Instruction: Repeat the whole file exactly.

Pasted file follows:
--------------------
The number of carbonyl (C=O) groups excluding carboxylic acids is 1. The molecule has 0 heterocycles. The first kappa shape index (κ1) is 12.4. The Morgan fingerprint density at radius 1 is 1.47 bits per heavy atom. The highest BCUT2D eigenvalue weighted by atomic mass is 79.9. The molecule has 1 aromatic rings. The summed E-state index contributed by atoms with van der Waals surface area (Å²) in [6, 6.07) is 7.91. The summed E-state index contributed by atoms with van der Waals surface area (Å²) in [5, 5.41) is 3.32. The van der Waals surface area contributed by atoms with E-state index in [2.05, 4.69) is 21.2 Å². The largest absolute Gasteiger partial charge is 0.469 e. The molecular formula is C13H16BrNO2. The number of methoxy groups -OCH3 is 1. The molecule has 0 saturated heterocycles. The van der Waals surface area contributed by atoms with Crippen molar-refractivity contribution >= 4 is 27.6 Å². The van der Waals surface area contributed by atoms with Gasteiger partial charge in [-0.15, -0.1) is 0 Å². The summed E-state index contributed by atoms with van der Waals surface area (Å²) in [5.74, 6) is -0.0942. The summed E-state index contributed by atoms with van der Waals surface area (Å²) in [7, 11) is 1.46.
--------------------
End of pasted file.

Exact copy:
The number of carbonyl (C=O) groups excluding carboxylic acids is 1. The molecule has 0 heterocycles. The first kappa shape index (κ1) is 12.4. The Morgan fingerprint density at radius 1 is 1.47 bits per heavy atom. The highest BCUT2D eigenvalue weighted by atomic mass is 79.9. The molecule has 1 aromatic rings. The summed E-state index contributed by atoms with van der Waals surface area (Å²) in [6, 6.07) is 7.91. The summed E-state index contributed by atoms with van der Waals surface area (Å²) in [5, 5.41) is 3.32. The van der Waals surface area contributed by atoms with E-state index in [2.05, 4.69) is 21.2 Å². The largest absolute Gasteiger partial charge is 0.469 e. The molecular formula is C13H16BrNO2. The number of methoxy groups -OCH3 is 1. The molecule has 0 saturated heterocycles. The van der Waals surface area contributed by atoms with Crippen molar-refractivity contribution >= 4 is 27.6 Å². The van der Waals surface area contributed by atoms with Gasteiger partial charge in [-0.15, -0.1) is 0 Å². The summed E-state index contributed by atoms with van der Waals surface area (Å²) in [5.74, 6) is -0.0942. The summed E-state index contributed by atoms with van der Waals surface area (Å²) in [7, 11) is 1.46.